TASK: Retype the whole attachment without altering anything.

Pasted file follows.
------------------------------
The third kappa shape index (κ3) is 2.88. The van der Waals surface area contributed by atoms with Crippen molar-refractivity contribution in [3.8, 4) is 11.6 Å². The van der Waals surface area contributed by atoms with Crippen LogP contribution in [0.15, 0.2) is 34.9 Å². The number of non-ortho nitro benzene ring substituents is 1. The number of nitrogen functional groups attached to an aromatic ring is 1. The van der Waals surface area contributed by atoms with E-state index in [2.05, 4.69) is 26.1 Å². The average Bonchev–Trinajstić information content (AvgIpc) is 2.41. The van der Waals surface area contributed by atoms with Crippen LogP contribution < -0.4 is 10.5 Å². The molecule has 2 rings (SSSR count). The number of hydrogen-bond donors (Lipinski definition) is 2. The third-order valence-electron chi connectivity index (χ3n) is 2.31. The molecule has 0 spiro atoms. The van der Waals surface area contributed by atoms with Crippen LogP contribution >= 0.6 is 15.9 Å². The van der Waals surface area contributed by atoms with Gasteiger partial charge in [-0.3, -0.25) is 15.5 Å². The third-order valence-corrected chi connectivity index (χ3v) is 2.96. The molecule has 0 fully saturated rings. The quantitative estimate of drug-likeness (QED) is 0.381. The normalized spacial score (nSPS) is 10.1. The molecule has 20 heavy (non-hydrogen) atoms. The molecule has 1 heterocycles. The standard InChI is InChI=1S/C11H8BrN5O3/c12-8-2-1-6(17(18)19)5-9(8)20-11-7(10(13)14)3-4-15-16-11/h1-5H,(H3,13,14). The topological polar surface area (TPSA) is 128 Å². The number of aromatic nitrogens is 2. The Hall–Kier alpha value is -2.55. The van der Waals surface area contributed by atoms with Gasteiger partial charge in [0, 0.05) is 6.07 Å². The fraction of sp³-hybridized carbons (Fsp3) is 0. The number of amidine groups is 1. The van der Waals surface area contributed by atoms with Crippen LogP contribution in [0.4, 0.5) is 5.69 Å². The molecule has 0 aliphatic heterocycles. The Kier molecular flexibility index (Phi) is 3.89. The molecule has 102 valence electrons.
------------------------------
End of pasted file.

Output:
The third kappa shape index (κ3) is 2.88. The van der Waals surface area contributed by atoms with Crippen molar-refractivity contribution in [3.8, 4) is 11.6 Å². The van der Waals surface area contributed by atoms with Crippen LogP contribution in [0.15, 0.2) is 34.9 Å². The number of non-ortho nitro benzene ring substituents is 1. The number of nitrogen functional groups attached to an aromatic ring is 1. The van der Waals surface area contributed by atoms with E-state index in [2.05, 4.69) is 26.1 Å². The average Bonchev–Trinajstić information content (AvgIpc) is 2.41. The van der Waals surface area contributed by atoms with Crippen LogP contribution < -0.4 is 10.5 Å². The molecule has 2 rings (SSSR count). The number of hydrogen-bond donors (Lipinski definition) is 2. The third-order valence-electron chi connectivity index (χ3n) is 2.31. The molecule has 0 spiro atoms. The van der Waals surface area contributed by atoms with Crippen LogP contribution >= 0.6 is 15.9 Å². The van der Waals surface area contributed by atoms with Gasteiger partial charge in [-0.3, -0.25) is 15.5 Å². The third-order valence-corrected chi connectivity index (χ3v) is 2.96. The molecule has 0 fully saturated rings. The quantitative estimate of drug-likeness (QED) is 0.381. The normalized spacial score (nSPS) is 10.1. The molecule has 20 heavy (non-hydrogen) atoms. The molecule has 1 heterocycles. The standard InChI is InChI=1S/C11H8BrN5O3/c12-8-2-1-6(17(18)19)5-9(8)20-11-7(10(13)14)3-4-15-16-11/h1-5H,(H3,13,14). The topological polar surface area (TPSA) is 128 Å². The number of aromatic nitrogens is 2. The Hall–Kier alpha value is -2.55. The van der Waals surface area contributed by atoms with Gasteiger partial charge in [0, 0.05) is 6.07 Å². The fraction of sp³-hybridized carbons (Fsp3) is 0. The number of amidine groups is 1. The van der Waals surface area contributed by atoms with Crippen LogP contribution in [0.4, 0.5) is 5.69 Å². The molecule has 0 aliphatic heterocycles. The Kier molecular flexibility index (Phi) is 3.89. The molecule has 102 valence electrons.